See also


  1. Adolfson J; Berhage, T (1974). Perception and Performance Under Water. John Wiley & Sons. ISBN 0-471-00900-8.
  2. Luria SM, Kinney JA (March 1970). "Underwater vision". Science. 167 (3924): 1454–61. doi:10.1126/science.167.3924.1454. PMID 5415277. Retrieved 2013-04-19.
  3. Davis, Robert H (1955). Deep Diving and Submarine Operations (6th ed.). Tolworth, Surbiton, Surrey: Siebe Gorman & Company Ltd.
  4. Stillson, GD (1915). "Report in Deep Diving Tests". US Bureau of Construction and Repair, Navy Department. Technical Report. Retrieved 2013-04-19.
  5. Radecki, R; Atkinson, F (1974). "Evaluation of Diver's Hand Held Underwater Lights Fara-Lite, Allan Light, and Margolis Light". United States Navy Experimental Diving Unit Technical Report. NEDU-15-74. Retrieved 2013-04-19.
  6. "Let There Be Light: How to Choose Dive Lights". Dip 'N Dive. 2018-05-07. Retrieved 2019-11-21.
  7. Steven Lindblom (2000); Divelight Companion, Airspeed Press, Warner, NH
  8. "Solid-State Lighting: Comparing LEDs to Traditional Light Sources". eere.energy.gov. Archived from the original on May 5, 2009.
  9. "Archived copy". Archived from the original on 2013-06-01. Retrieved 2013-07-26.CS1 maint: archived copy as title (link)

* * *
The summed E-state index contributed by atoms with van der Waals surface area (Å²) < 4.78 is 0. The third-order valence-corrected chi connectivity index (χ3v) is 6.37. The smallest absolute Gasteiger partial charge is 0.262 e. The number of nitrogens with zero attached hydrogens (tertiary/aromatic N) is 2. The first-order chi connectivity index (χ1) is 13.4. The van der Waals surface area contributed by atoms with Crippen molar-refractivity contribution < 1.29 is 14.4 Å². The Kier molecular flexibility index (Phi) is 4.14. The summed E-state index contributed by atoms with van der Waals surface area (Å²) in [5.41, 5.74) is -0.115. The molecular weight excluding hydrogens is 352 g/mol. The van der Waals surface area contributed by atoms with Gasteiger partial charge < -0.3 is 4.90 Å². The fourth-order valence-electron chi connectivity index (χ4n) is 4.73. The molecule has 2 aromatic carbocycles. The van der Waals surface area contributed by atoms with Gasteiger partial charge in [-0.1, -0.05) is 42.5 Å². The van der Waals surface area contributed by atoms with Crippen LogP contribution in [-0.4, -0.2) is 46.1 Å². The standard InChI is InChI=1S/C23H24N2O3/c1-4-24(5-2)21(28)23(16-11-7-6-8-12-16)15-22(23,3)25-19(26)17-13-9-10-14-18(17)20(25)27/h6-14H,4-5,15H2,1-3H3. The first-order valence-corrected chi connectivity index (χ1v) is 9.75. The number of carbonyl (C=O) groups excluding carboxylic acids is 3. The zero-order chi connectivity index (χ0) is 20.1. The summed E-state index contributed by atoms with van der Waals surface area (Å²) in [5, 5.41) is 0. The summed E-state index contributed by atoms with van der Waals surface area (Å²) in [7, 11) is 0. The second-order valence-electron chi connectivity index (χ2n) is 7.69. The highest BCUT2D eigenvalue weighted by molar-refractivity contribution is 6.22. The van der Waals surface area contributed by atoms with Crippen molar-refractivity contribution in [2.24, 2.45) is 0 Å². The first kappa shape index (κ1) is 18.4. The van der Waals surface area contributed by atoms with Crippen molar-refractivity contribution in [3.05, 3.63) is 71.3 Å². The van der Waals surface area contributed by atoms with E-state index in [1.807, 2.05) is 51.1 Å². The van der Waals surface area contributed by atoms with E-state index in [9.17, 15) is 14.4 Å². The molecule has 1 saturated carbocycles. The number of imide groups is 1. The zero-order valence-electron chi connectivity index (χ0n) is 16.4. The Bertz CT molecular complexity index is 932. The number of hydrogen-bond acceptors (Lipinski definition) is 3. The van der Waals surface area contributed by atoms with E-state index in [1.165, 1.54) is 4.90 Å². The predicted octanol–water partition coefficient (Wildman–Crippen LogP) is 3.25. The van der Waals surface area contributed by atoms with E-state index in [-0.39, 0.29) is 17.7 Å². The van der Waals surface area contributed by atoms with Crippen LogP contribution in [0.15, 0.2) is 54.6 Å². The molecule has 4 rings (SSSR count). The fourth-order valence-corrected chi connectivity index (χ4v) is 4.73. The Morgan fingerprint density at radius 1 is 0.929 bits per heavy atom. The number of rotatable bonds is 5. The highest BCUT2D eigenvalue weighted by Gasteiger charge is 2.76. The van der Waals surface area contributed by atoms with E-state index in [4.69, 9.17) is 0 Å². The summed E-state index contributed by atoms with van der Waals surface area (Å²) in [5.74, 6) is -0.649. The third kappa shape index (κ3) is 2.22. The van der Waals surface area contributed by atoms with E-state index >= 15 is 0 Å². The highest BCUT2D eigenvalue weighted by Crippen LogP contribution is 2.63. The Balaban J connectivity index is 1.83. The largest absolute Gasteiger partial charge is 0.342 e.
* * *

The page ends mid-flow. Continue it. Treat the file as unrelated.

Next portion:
10. http://www.hk-dive-technics.com/dateien/Chapter%204.pdf%5B%5D Hytech LED helmet light specification sheet, accessed 26 July 2013
  11. Siviero, Damien. "Underwater Video Lights 101". uwlightdude.com. Retrieved 26 August 2015.
  12. Sheck Exley (1977). Basic Cave Diving: A Blueprint for Survival. National Speleological Society Cave Diving Section. ISBN 99946-633-7-2.
  13. Bozanic, JE (1997). "AAUS Standards for Scientific Diving Operations in Cave and Cavern Environments: A Proposal". In: SF Norton (ed). Diving for Science...1997. Proceedings of the American Academy of Underwater Sciences (17th Annual Scientific Diving Symposium). Retrieved 2013-04-17.
  14. Kitchel, Denise. "Choosing an Underwater Photography Lighting System". opticalocean.blogspot.com. Retrieved 26 August 2015.